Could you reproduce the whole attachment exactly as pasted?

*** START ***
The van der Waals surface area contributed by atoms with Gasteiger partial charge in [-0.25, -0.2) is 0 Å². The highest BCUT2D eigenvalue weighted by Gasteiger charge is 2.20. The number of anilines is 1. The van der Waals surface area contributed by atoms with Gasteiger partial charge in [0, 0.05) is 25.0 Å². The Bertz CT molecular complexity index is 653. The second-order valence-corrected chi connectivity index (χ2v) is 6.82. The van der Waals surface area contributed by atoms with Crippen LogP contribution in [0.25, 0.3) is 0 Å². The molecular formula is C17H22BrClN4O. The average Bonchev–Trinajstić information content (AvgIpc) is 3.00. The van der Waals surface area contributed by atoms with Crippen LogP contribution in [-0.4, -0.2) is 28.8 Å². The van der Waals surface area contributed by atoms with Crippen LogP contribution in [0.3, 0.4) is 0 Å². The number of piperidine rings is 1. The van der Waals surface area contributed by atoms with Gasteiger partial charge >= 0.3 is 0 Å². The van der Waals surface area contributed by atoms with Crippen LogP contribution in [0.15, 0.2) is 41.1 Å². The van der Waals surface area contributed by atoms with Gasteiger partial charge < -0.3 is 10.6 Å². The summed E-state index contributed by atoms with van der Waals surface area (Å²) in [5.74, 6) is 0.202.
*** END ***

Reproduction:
The van der Waals surface area contributed by atoms with Gasteiger partial charge in [-0.25, -0.2) is 0 Å². The highest BCUT2D eigenvalue weighted by Gasteiger charge is 2.20. The number of anilines is 1. The van der Waals surface area contributed by atoms with Gasteiger partial charge in [0, 0.05) is 25.0 Å². The Bertz CT molecular complexity index is 653. The second-order valence-corrected chi connectivity index (χ2v) is 6.82. The van der Waals surface area contributed by atoms with Crippen LogP contribution in [0.25, 0.3) is 0 Å². The molecular formula is C17H22BrClN4O. The average Bonchev–Trinajstić information content (AvgIpc) is 3.00. The van der Waals surface area contributed by atoms with Crippen LogP contribution in [-0.4, -0.2) is 28.8 Å². The van der Waals surface area contributed by atoms with Crippen LogP contribution in [0.3, 0.4) is 0 Å². The number of piperidine rings is 1. The van der Waals surface area contributed by atoms with Gasteiger partial charge >= 0.3 is 0 Å². The van der Waals surface area contributed by atoms with Crippen LogP contribution in [0.15, 0.2) is 41.1 Å². The van der Waals surface area contributed by atoms with Gasteiger partial charge < -0.3 is 10.6 Å². The summed E-state index contributed by atoms with van der Waals surface area (Å²) in [5.74, 6) is 0.202.